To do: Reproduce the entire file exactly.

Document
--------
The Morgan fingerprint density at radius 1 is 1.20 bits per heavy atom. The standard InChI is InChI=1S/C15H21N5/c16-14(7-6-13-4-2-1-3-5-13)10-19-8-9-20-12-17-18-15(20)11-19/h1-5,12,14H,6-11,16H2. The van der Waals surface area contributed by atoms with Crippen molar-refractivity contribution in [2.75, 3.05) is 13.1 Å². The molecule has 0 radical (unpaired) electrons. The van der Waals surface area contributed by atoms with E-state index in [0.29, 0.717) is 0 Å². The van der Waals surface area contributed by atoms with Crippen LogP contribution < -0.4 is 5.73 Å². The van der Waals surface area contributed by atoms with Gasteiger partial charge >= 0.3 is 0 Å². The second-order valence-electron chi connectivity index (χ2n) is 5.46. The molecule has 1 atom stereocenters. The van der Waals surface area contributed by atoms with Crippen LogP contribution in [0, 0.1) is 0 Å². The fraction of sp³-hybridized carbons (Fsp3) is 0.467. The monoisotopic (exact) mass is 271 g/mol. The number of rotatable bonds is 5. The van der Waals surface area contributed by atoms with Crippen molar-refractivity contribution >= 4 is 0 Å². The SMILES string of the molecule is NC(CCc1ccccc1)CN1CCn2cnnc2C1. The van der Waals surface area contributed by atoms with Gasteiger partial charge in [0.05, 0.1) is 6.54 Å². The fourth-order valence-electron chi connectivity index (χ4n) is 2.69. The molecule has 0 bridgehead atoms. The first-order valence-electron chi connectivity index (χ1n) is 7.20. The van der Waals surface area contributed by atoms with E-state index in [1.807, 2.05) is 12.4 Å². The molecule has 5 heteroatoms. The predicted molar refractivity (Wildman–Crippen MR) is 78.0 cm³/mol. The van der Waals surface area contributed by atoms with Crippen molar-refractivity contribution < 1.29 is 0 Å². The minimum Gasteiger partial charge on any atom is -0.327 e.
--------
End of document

The Morgan fingerprint density at radius 1 is 1.20 bits per heavy atom. The standard InChI is InChI=1S/C15H21N5/c16-14(7-6-13-4-2-1-3-5-13)10-19-8-9-20-12-17-18-15(20)11-19/h1-5,12,14H,6-11,16H2. The van der Waals surface area contributed by atoms with Crippen molar-refractivity contribution in [2.75, 3.05) is 13.1 Å². The molecule has 0 radical (unpaired) electrons. The van der Waals surface area contributed by atoms with E-state index in [0.29, 0.717) is 0 Å². The van der Waals surface area contributed by atoms with Crippen LogP contribution < -0.4 is 5.73 Å². The van der Waals surface area contributed by atoms with Gasteiger partial charge >= 0.3 is 0 Å². The second-order valence-electron chi connectivity index (χ2n) is 5.46. The molecule has 1 atom stereocenters. The van der Waals surface area contributed by atoms with Crippen LogP contribution in [0, 0.1) is 0 Å². The fraction of sp³-hybridized carbons (Fsp3) is 0.467. The monoisotopic (exact) mass is 271 g/mol. The number of rotatable bonds is 5. The van der Waals surface area contributed by atoms with Crippen molar-refractivity contribution >= 4 is 0 Å². The SMILES string of the molecule is NC(CCc1ccccc1)CN1CCn2cnnc2C1. The van der Waals surface area contributed by atoms with Gasteiger partial charge in [0.05, 0.1) is 6.54 Å². The fourth-order valence-electron chi connectivity index (χ4n) is 2.69. The molecule has 0 bridgehead atoms. The first-order valence-electron chi connectivity index (χ1n) is 7.20. The van der Waals surface area contributed by atoms with E-state index in [1.807, 2.05) is 12.4 Å². The molecule has 5 heteroatoms. The predicted molar refractivity (Wildman–Crippen MR) is 78.0 cm³/mol. The van der Waals surface area contributed by atoms with Crippen molar-refractivity contribution < 1.29 is 0 Å². The minimum Gasteiger partial charge on any atom is -0.327 e.